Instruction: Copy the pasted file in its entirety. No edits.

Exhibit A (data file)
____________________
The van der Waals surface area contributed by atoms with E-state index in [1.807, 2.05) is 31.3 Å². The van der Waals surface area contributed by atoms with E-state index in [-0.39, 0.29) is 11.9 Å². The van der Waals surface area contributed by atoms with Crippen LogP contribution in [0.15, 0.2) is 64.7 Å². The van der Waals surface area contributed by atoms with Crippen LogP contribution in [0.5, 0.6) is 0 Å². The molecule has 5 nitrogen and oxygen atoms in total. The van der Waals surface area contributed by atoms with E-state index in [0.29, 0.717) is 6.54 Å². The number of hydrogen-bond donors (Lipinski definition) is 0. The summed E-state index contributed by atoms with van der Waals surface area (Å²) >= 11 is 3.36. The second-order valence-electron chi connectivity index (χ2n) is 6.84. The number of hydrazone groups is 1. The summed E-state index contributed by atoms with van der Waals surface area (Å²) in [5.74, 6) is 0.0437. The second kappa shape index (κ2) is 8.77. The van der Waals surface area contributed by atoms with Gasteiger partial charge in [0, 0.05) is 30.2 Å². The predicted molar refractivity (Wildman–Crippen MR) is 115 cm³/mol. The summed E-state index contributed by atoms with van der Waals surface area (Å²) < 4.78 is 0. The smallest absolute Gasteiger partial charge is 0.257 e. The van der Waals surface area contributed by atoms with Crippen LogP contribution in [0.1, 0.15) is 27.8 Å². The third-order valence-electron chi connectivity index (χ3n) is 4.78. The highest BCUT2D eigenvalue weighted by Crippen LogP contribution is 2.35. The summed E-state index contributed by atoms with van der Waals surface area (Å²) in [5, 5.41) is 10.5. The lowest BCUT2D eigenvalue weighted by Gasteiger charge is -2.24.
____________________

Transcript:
The van der Waals surface area contributed by atoms with E-state index in [1.807, 2.05) is 31.3 Å². The van der Waals surface area contributed by atoms with E-state index in [-0.39, 0.29) is 11.9 Å². The van der Waals surface area contributed by atoms with Crippen LogP contribution in [0.15, 0.2) is 64.7 Å². The van der Waals surface area contributed by atoms with Crippen LogP contribution in [0.5, 0.6) is 0 Å². The molecule has 5 nitrogen and oxygen atoms in total. The van der Waals surface area contributed by atoms with E-state index in [0.29, 0.717) is 6.54 Å². The number of hydrogen-bond donors (Lipinski definition) is 0. The summed E-state index contributed by atoms with van der Waals surface area (Å²) >= 11 is 3.36. The second-order valence-electron chi connectivity index (χ2n) is 6.84. The number of hydrazone groups is 1. The summed E-state index contributed by atoms with van der Waals surface area (Å²) in [5.74, 6) is 0.0437. The second kappa shape index (κ2) is 8.77. The van der Waals surface area contributed by atoms with Gasteiger partial charge in [0, 0.05) is 30.2 Å². The predicted molar refractivity (Wildman–Crippen MR) is 115 cm³/mol. The summed E-state index contributed by atoms with van der Waals surface area (Å²) < 4.78 is 0. The smallest absolute Gasteiger partial charge is 0.257 e. The van der Waals surface area contributed by atoms with Crippen LogP contribution in [0.1, 0.15) is 27.8 Å². The third-order valence-electron chi connectivity index (χ3n) is 4.78. The highest BCUT2D eigenvalue weighted by Crippen LogP contribution is 2.35. The summed E-state index contributed by atoms with van der Waals surface area (Å²) in [5, 5.41) is 10.5. The lowest BCUT2D eigenvalue weighted by Gasteiger charge is -2.24.